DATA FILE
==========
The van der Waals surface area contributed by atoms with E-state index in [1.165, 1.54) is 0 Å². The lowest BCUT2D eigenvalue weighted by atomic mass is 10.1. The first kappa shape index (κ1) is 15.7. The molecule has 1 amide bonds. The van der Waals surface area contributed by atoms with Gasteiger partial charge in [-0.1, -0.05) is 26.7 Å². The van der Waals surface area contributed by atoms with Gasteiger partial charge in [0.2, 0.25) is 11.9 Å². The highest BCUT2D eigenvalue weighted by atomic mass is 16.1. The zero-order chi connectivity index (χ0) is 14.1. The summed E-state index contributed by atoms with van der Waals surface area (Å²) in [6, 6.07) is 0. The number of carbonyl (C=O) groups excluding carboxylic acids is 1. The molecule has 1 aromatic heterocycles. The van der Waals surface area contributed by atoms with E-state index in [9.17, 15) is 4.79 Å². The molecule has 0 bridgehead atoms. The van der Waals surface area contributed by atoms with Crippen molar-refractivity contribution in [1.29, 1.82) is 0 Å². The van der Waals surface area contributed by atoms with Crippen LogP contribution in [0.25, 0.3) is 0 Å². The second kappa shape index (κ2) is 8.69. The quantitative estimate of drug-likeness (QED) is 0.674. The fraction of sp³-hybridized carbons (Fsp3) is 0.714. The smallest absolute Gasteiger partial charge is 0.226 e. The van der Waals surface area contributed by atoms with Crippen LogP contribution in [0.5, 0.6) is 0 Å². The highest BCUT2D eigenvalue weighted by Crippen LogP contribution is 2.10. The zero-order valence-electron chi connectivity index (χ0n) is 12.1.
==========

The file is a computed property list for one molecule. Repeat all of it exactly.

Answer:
The van der Waals surface area contributed by atoms with E-state index in [1.165, 1.54) is 0 Å². The lowest BCUT2D eigenvalue weighted by atomic mass is 10.1. The first kappa shape index (κ1) is 15.7. The molecule has 1 amide bonds. The van der Waals surface area contributed by atoms with Gasteiger partial charge in [-0.1, -0.05) is 26.7 Å². The van der Waals surface area contributed by atoms with Gasteiger partial charge in [0.2, 0.25) is 11.9 Å². The highest BCUT2D eigenvalue weighted by atomic mass is 16.1. The zero-order chi connectivity index (χ0) is 14.1. The summed E-state index contributed by atoms with van der Waals surface area (Å²) in [6, 6.07) is 0. The number of carbonyl (C=O) groups excluding carboxylic acids is 1. The molecule has 1 aromatic heterocycles. The van der Waals surface area contributed by atoms with E-state index in [9.17, 15) is 4.79 Å². The molecule has 0 bridgehead atoms. The van der Waals surface area contributed by atoms with Crippen molar-refractivity contribution in [1.29, 1.82) is 0 Å². The van der Waals surface area contributed by atoms with Crippen LogP contribution in [0.25, 0.3) is 0 Å². The second kappa shape index (κ2) is 8.69. The quantitative estimate of drug-likeness (QED) is 0.674. The fraction of sp³-hybridized carbons (Fsp3) is 0.714. The smallest absolute Gasteiger partial charge is 0.226 e. The van der Waals surface area contributed by atoms with Crippen LogP contribution in [0.5, 0.6) is 0 Å². The highest BCUT2D eigenvalue weighted by Crippen LogP contribution is 2.10. The zero-order valence-electron chi connectivity index (χ0n) is 12.1.